Chile launches bilateral research foundation with United Kingdom

Non-profit Fundación Beagle inaugurated with reception hosted by British Ambassador.

(June 5, 2012) A dedicated group of scientists, naval officers, politicians and professionals gathered Friday at the residence of the British Ambassador to Chile for a reception inaugurating the Fundación Beagle. The foundation will build a replica of Charles Darwin’s famous ship, the HMS Beagle, to be used as a research vessel and educational tool for teachers and students.

“Imagine standing on the deck of the HMS Beagle for her maiden voyage,” said Dr. Ravinder Bhatia, president and director of Fundación Beagle, speaking about the foundation’s educational ideals and scientific mission. “Chilean children from economically challenged areas will sail with other children from all over the world, and with scientists from different countries, working together to improve our understanding of the planet and oceans around us.”

Charles Darwin conceived his theory of evolution through his voyage on HMS Beagle. Darwin’s experiences and observations in the Chilean sea and coastal regions were integral to this revolutionary scientific discovery. Darwin’s work additionally facilitated understanding of Chile’s geography and ecology, which has been critical for the country’s political and social development. Beagle’s objectives continue an extensive history of biodiversity study in Chile.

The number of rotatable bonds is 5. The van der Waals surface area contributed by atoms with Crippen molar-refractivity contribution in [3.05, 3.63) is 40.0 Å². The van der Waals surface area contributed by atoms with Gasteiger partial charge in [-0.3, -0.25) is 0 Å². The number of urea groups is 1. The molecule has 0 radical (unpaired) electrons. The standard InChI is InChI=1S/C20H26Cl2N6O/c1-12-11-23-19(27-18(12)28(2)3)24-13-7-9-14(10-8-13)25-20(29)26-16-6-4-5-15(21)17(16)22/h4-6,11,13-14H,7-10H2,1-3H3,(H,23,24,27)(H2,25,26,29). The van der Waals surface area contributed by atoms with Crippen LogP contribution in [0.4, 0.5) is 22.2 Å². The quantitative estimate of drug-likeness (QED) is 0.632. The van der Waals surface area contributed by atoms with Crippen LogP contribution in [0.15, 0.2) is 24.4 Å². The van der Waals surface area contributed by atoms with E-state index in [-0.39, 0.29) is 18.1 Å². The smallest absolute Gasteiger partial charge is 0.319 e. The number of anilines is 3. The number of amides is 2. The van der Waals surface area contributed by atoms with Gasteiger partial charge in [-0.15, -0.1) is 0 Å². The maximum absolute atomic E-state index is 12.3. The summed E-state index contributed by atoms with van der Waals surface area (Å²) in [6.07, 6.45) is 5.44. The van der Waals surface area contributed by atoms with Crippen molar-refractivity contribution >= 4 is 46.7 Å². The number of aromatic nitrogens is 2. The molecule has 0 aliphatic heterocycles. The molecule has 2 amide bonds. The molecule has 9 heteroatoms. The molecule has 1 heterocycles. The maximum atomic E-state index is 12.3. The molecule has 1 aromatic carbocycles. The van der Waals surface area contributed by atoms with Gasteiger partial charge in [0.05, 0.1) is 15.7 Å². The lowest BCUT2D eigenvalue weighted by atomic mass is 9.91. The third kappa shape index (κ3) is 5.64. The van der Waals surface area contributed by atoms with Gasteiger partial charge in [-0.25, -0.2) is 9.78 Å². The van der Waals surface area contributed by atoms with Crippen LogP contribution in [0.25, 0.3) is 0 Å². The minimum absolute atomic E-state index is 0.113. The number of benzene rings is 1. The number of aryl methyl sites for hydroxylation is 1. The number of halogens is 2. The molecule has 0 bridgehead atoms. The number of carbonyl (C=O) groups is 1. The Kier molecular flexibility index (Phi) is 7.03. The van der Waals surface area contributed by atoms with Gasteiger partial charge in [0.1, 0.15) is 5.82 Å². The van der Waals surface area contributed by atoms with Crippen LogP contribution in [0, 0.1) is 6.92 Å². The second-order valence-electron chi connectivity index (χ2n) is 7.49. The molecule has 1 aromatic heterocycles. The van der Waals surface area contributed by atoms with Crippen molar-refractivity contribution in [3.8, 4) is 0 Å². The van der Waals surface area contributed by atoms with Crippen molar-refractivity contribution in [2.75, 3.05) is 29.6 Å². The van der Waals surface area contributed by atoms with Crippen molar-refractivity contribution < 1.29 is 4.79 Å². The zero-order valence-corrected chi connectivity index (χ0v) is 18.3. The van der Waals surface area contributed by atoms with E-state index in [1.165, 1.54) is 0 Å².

“Biodiversity is the legacy of Darwin,” Fundación Beagle Director Rear Admiral Eduardo Troncoso Unwin said.

Fundación Beagle intends to build a total of two ships: a replica of HMS Beagle and a sister ship. One ship will remain in Chilean waters, while the other will sail around the world. Both vessels will collect environmental data, and both will provide a venue for students to participate directly in the process of scientific research.

Construction of the two ships is expected to cost no less than US$12 million, while US$90 million is needed to support three years of operations. Resources for the educational programs will likely come from public funds, and private donations will allow the vessels to be built.

Fundación Beagle aims to expose students in Chile to cutting-edge research, providing adventure, inspiration and a unique educational experience. Troncoso describes this goal as a “passion for giving to society what society gave to you” and a “chance to promote discovery and science, giving future generations the opportunity to live in a better, healthier, natural world.”

“Scientific knowledge of the environment is the basis for forming a nation,” Francisco Hervé Allamand, professor of Geology at University of Chile and guest at the Beagle reception, said.

Fundación Beagle was created through a partnership between Chile and the United Kingdom. Chile’s Ministry of Education, Foreign Ministry and Navy have expressed support for the principles of the project. The foundation said it hopes to be fully established as a legal entity within a month, which will allow the group to officially solicit funding.

By Gretchen Stahlman (originally published by The Santiago Times)

Fundación Beagle and British Embassy staff, left to right – Felipe Osses, Adrian Turner, Carolina Acevedo, Dr. Ravinder Bhatia, Juan Pablo Vargas Parker, Dr. Claudia Nuñez Gonzales, Ambassador Jon Benjamin, Rear Admiral Eduardo Troncoso Unwin, and Russell Baker. Photo by Gretchen Stahlman

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